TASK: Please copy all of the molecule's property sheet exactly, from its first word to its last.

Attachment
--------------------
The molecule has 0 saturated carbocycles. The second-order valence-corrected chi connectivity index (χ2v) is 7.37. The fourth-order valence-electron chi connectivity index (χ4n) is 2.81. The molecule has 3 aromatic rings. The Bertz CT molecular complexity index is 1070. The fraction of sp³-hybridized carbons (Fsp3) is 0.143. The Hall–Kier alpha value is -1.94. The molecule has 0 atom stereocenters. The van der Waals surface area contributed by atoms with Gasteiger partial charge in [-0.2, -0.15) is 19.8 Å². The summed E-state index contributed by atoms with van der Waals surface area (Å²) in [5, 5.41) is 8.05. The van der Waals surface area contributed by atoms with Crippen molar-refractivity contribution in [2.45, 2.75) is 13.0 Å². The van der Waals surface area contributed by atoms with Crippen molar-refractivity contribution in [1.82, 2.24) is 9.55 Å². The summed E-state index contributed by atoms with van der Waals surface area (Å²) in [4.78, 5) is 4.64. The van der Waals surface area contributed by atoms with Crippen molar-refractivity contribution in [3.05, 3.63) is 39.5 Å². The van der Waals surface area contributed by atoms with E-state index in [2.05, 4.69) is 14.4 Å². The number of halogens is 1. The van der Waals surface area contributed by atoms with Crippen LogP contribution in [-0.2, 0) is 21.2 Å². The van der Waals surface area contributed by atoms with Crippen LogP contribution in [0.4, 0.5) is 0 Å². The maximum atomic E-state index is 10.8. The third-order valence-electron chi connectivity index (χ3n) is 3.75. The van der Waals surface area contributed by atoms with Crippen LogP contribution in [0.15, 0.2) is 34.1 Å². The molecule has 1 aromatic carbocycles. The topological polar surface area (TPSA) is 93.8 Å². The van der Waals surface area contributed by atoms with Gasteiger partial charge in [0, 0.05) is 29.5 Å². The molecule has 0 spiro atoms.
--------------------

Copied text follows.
The molecule has 0 saturated carbocycles. The second-order valence-corrected chi connectivity index (χ2v) is 7.37. The fourth-order valence-electron chi connectivity index (χ4n) is 2.81. The molecule has 3 aromatic rings. The Bertz CT molecular complexity index is 1070. The fraction of sp³-hybridized carbons (Fsp3) is 0.143. The Hall–Kier alpha value is -1.94. The molecule has 0 atom stereocenters. The van der Waals surface area contributed by atoms with Gasteiger partial charge in [-0.2, -0.15) is 19.8 Å². The summed E-state index contributed by atoms with van der Waals surface area (Å²) in [5, 5.41) is 8.05. The van der Waals surface area contributed by atoms with Crippen molar-refractivity contribution in [2.45, 2.75) is 13.0 Å². The van der Waals surface area contributed by atoms with Crippen molar-refractivity contribution in [1.82, 2.24) is 9.55 Å². The summed E-state index contributed by atoms with van der Waals surface area (Å²) in [4.78, 5) is 4.64. The van der Waals surface area contributed by atoms with Crippen molar-refractivity contribution in [3.05, 3.63) is 39.5 Å². The van der Waals surface area contributed by atoms with E-state index in [2.05, 4.69) is 14.4 Å². The number of halogens is 1. The van der Waals surface area contributed by atoms with Crippen LogP contribution in [-0.2, 0) is 21.2 Å². The van der Waals surface area contributed by atoms with Crippen LogP contribution in [0.4, 0.5) is 0 Å². The maximum atomic E-state index is 10.8. The third-order valence-electron chi connectivity index (χ3n) is 3.75. The van der Waals surface area contributed by atoms with Crippen LogP contribution in [0.15, 0.2) is 34.1 Å². The molecule has 1 aromatic carbocycles. The topological polar surface area (TPSA) is 93.8 Å². The van der Waals surface area contributed by atoms with Gasteiger partial charge in [0, 0.05) is 29.5 Å². The molecule has 0 spiro atoms.